Updated 11:52 p.m.
OKLAHOMA CITY The Oklahoma City Medical Examiner said at least 51 people died, including children, when a powerful, 200-mph tornado ripped through the area Monday. The death toll is expected to climb.
Two hospitals confirmed they were treating a total of 140 injured individuals, including at least 50 hurt children. The Moore City Police Department said it was impossible to put a final number on fatalities because there was still so much area to search. According to Reuters, rescue workers are still looking for about 2 dozen kids who are unaccounted for.
"Our hearts are broken for parents who are wondering about the state of their children," said Gov. Mary Fallin at a Monday evening emergency press conference.
The twister, one of several created by a storm system that swept through the nation's midsection the past two days, reduced homes and building to rubble in Moore, Okla., south of Oklahoma City. An elementary school, a high school, a movie theater and a hospital were among buildings hard hit. President Obama signed a major disaster declaration for the area.
CBS affiliate KWTV reported emergency personnel pulled several children out of the rubble after rushing to Plaza Towers Elementary school in Moore, where several children are still missing. The building was in the direct line of the tornado's path and was destroyed. Briarwood Elementary was also damaged, and all the children there were accounted for.
One woman told CBS News affiliate KWTV she and her two children survived by hiding in the bathtub of their home. "Everything is gone," she said through tears. "Our whole house is gone. Everything except for where we were was gone."
One emergency responder on the scene told Werner he helped a couple of individuals with lacerations on the back and head, as well as an individual with a spine injury.
"People are crawling from everywhere and anywhere," he said. "It's basically just a war zone.
Reporting from Moore, correspondent Anna Werner said people appeared to be in shock as they emerged from their splintered homes.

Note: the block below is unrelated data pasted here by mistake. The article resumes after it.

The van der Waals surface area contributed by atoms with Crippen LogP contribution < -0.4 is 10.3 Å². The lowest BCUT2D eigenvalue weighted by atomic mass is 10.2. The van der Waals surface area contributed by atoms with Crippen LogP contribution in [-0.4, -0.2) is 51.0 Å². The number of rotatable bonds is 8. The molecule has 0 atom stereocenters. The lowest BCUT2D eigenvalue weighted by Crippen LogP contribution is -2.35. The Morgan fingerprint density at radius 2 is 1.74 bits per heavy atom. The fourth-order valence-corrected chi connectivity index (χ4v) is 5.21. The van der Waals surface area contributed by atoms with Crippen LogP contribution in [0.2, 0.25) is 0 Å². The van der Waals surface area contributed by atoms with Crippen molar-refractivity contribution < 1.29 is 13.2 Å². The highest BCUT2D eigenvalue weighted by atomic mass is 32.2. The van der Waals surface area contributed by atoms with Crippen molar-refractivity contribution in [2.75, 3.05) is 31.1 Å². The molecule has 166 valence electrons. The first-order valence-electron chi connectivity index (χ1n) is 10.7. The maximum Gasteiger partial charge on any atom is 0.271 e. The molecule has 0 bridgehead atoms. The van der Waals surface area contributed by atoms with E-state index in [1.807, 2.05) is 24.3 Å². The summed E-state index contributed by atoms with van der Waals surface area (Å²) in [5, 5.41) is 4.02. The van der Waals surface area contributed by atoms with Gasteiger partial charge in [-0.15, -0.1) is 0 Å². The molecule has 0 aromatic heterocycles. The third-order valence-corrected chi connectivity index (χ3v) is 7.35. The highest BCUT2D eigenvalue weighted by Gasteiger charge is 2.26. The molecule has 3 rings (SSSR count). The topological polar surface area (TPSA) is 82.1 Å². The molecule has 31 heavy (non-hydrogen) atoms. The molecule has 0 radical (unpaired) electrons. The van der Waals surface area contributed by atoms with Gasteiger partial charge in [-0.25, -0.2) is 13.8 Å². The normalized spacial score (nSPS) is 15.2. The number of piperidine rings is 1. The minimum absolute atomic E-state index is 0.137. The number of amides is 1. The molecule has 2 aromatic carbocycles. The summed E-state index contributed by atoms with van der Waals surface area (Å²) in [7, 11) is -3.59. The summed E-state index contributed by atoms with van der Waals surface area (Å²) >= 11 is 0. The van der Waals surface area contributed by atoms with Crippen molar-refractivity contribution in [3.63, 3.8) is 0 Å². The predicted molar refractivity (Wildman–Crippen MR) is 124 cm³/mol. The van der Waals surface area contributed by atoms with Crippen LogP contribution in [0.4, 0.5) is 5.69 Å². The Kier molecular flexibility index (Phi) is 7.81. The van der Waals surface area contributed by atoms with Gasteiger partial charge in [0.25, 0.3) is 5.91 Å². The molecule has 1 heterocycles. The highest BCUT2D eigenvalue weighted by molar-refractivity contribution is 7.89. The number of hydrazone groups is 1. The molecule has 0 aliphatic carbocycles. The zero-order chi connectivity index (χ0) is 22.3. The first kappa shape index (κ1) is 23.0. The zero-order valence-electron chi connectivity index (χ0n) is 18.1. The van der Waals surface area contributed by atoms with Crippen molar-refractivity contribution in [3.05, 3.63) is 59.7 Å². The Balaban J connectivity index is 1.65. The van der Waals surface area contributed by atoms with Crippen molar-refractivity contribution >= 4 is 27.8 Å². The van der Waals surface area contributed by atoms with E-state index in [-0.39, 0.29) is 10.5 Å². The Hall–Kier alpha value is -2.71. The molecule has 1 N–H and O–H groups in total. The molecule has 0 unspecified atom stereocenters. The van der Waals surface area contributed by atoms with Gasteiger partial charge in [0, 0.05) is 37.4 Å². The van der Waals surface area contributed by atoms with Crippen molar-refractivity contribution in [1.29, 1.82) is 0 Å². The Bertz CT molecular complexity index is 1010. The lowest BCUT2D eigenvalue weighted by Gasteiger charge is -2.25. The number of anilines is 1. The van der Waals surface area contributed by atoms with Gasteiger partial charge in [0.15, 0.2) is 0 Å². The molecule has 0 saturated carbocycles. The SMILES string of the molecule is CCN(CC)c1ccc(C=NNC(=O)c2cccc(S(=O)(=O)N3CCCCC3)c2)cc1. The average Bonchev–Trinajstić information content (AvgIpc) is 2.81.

"There are a couple of people doing the only thing they can do, which is sit in their chairs on their front lawn," Werner said.
The Oklahoma City area also experienced difficulties with cell phone communication and many calls weren't going through. Gov. Fallin said AT&T would be coming in to help the situation.
The White House said President Barack Obama called Gov. Fallin to express his concern about the monstrous tornado and say that he's directed the government and the Federal Emergency Management Agency to provide any assistance she needs. FEMA has sent a special team to Oklahoma's emergency operations center to help out and dispatch resources.
Moore was hit hard by a tornado in 1999 that killed 36 people. The storm had the highest winds ever recorded near the earth's surface.
Severe weather in Oklahoma on Sunday, particularly in the city of Shawnee, caused two deaths and at least 21 injuries. Earlier Monday, spokeswoman Amy Elliot of the Oklahoma state medical examiner's office identified the two people confirmed dead from Sunday's storms as 79-year-old Glen Irish and 76-year-old Billy Hutchinson. Both men were from Shawnee.
Tornadoes were also reported Sunday in Iowa, Kansas and Oklahoma as part of a storm system that stretched from Texas to Minnesota. Gov. Fallin has declared a state of emergency in 16 counties across the state.
The powerful system spawned baseball-sized hail, and winds strong enough to flip over tractor trailers, littering them across a major interstate, reports Werner.
Forecasters had been warning of bad weather since last Wednesday and on Sunday said conditions had ripened for powerful tornadoes. Wall-to-wall broadcasts of storm information spread the word, leaving Pottawatomie County Sheriff Mike Booth grateful.
"There was a possibility a lot more people could have been injured," Booth said. "This is the worst I've seen in Pottawatomie County in my 25 years of law enforcement."
Since Sunday, local emergency officials have been going from home site to home site in an effort to account for everyone. Keli Cain, a spokeswoman for the Oklahoma Department of Emergency Management, said that many times in such situations, people who are not found immediately are discovered later to have left the area ahead of the storm.
A storm spotter told the National Weather Service that the tornado in Shawnee left the earth "scoured" at the mobile home park. At the nearby intersection of Interstate 40 and U.S. 177, a half-dozen tractor-trailers were blown over, closing both highways for a time.
In Wichita, Kan., a tornado touched down near Mid-Content Airport on the city's southwest side shortly before 4 p.m., knocking out power to thousands of homes and businesses but bypassing the most populated areas of Kansas' biggest city. The Wichita tornado was an EF1 on the enhanced Fujita scale, with winds of 110 mph, according to the weather service.
Sedgwick County Emergency Management Director Randy Duncan said there were no reports of fatalities or injuries in Kansas.
There were also two reports of tornadoes touching down in Iowa on Sunday night, including one near Huxley, about 20 miles north of Des Moines, and one in Grundy County, which is northeast of Des Moines, according to the Des Moines Register. Six mobile homes in Earlham were damaged. Downed power lines have left about 11,000 homes and business without power across the state.